ASD60, a coalition of parents and community members from across the Anchorage School District, is advocating for the following:
- no less than thirty minutes (each) for recess and lunch at every elementary school;
- an ASD requirement that schools schedule recess before lunch;
- a district-wide mandate that protects students from being denied recess to implement additional instruction or as a disciplinary measure.
Overview of the current situation
There are more than 23,000 elementary students in the Anchorage School District, and they attend school for 390 minutes per day.
This fall, ASD mandated that all elementary schools provide at least 45 minutes for a combined recess and lunch block. This standardized the time available for eating and play. While most ASD schools now adhere to this minimum, many of the district’s highest-performing schools actually provide fifty, sixty or even sixty-five minutes for recess and lunch. However, not everyone attends a school or program of choice. For the majority of students, parents and teachers recognize that 1) this period still does not provide adequate time for all children to eat, and 2) that children’s developing brains require additional time for unstructured play.
Although many schools nationwide have curtailed time for recess and lunch in favor of more classroom time, schools that have increased the time for these crucial parts of children’s days have seen improvements in academic performance and decreases in behavior issues.
ASD60 believes that the Anchorage School District can amplify student learning by adopting evidence-based practices that will improve nutrition and expand time for the brain development that arises through movement and play. This will require an additional 15 minutes out of the existing 390 minute day and an explicit statement authorizing all elementary teachers to incorporate breaks for their students as developmentally needed.
ASD60 is deeply concerned about the time allotted for lunch and its ordering in relation to recess. Alaska’s Gold Standard Wellness Policy, the CDC, the USDA, the California’s Department of Education, the University of Washington and many other organizations all advocate for children to have a minimum of twenty minutes of eating time after being seated.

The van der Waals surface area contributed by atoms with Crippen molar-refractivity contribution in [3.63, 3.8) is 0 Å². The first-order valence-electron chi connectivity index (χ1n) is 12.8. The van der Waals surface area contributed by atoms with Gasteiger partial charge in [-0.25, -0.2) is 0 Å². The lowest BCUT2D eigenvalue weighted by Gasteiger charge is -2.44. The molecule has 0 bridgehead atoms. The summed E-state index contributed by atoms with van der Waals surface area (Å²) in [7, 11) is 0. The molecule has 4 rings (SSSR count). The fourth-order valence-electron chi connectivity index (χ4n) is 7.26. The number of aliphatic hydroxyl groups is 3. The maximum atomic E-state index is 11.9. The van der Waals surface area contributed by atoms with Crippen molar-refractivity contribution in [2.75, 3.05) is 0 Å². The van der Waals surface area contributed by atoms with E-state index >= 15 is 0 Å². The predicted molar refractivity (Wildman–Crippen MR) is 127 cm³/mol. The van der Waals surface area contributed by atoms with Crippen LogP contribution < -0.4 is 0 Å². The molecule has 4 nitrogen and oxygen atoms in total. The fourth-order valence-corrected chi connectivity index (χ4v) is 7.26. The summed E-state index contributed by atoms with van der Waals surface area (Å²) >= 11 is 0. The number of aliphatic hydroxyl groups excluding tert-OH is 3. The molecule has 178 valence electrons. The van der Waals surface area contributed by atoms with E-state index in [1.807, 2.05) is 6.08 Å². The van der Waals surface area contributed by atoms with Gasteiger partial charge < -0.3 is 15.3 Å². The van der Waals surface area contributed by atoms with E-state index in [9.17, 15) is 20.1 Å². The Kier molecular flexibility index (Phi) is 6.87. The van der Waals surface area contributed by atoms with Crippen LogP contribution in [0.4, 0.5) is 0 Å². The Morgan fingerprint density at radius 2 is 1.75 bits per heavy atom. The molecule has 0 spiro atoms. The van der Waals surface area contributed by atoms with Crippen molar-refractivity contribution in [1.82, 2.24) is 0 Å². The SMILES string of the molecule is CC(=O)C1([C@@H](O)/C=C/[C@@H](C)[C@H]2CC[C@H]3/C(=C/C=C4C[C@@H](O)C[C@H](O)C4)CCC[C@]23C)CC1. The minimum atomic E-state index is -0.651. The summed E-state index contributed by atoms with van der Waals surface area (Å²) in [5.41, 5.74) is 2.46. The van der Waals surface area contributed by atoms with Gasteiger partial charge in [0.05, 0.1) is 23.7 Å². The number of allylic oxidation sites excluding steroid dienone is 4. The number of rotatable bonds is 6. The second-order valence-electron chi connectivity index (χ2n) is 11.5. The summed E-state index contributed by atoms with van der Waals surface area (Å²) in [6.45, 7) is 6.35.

In addition, providing recess before lunch improves student nutrition by increasing total calories consumed, increasing fruit and vegetable consumption by 54%, increasing the consumption of milk, fruits, vegetables, calcium, and fiber, and decreasing waste. The increase in time dedicated to nutrition and the ordering of the recess/lunch block also improves classroom behavior after lunch and makes children more ready to learn.
ASD’s existing lunch framework provides inadequate time for all students to finish their lunches and most negatively hurts students who rely on free or reduced meals and must wait in long lines within the current twenty minute allotment to be served. More than 50% of ASD elementary students are economically disadvantaged, meaning that they qualify to receive free or reduced lunches. At some schools, this means that potentially every child waits in line to be served. The current mandate does not permit twenty minutes for every child to eat after being seated because it takes a substantial amount of time for children to 1) remove winter layers and 2) to wait in line to be served. It is a travesty that ASD’s food insecure children, for whom lunch calories may matter the most, have the least amount of time to eat.